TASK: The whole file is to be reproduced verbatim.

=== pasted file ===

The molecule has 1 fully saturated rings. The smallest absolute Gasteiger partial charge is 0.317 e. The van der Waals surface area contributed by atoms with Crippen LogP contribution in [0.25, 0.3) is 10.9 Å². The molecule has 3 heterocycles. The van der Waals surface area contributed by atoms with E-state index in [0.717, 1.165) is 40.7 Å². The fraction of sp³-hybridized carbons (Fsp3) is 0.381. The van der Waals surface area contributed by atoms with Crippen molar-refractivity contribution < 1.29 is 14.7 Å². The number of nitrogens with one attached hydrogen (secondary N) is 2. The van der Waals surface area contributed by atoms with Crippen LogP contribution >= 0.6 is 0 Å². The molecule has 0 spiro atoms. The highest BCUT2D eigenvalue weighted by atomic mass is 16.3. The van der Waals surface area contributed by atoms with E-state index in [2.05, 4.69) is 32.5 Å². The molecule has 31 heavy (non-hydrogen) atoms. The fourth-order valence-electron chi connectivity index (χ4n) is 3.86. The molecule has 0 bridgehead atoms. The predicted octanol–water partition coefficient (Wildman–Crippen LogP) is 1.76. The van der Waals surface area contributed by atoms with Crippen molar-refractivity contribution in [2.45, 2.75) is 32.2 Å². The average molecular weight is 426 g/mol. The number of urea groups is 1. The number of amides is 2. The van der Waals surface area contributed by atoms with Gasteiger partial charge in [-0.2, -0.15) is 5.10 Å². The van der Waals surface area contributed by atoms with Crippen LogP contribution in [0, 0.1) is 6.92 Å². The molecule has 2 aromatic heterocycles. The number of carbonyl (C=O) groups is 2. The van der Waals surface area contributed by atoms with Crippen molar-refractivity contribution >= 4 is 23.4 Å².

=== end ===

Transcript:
The molecule has 1 fully saturated rings. The smallest absolute Gasteiger partial charge is 0.317 e. The van der Waals surface area contributed by atoms with Crippen LogP contribution in [0.25, 0.3) is 10.9 Å². The molecule has 3 heterocycles. The van der Waals surface area contributed by atoms with E-state index in [0.717, 1.165) is 40.7 Å². The fraction of sp³-hybridized carbons (Fsp3) is 0.381. The van der Waals surface area contributed by atoms with Crippen molar-refractivity contribution < 1.29 is 14.7 Å². The number of nitrogens with one attached hydrogen (secondary N) is 2. The van der Waals surface area contributed by atoms with Crippen LogP contribution >= 0.6 is 0 Å². The molecule has 0 spiro atoms. The highest BCUT2D eigenvalue weighted by atomic mass is 16.3. The van der Waals surface area contributed by atoms with E-state index in [2.05, 4.69) is 32.5 Å². The molecule has 31 heavy (non-hydrogen) atoms. The fourth-order valence-electron chi connectivity index (χ4n) is 3.86. The molecule has 0 bridgehead atoms. The predicted octanol–water partition coefficient (Wildman–Crippen LogP) is 1.76. The van der Waals surface area contributed by atoms with Crippen molar-refractivity contribution in [2.45, 2.75) is 32.2 Å². The average molecular weight is 426 g/mol. The number of urea groups is 1. The number of amides is 2. The van der Waals surface area contributed by atoms with Gasteiger partial charge in [-0.2, -0.15) is 5.10 Å². The van der Waals surface area contributed by atoms with Crippen LogP contribution in [0, 0.1) is 6.92 Å². The molecule has 2 aromatic heterocycles. The number of carbonyl (C=O) groups is 2. The van der Waals surface area contributed by atoms with Crippen molar-refractivity contribution >= 4 is 23.4 Å².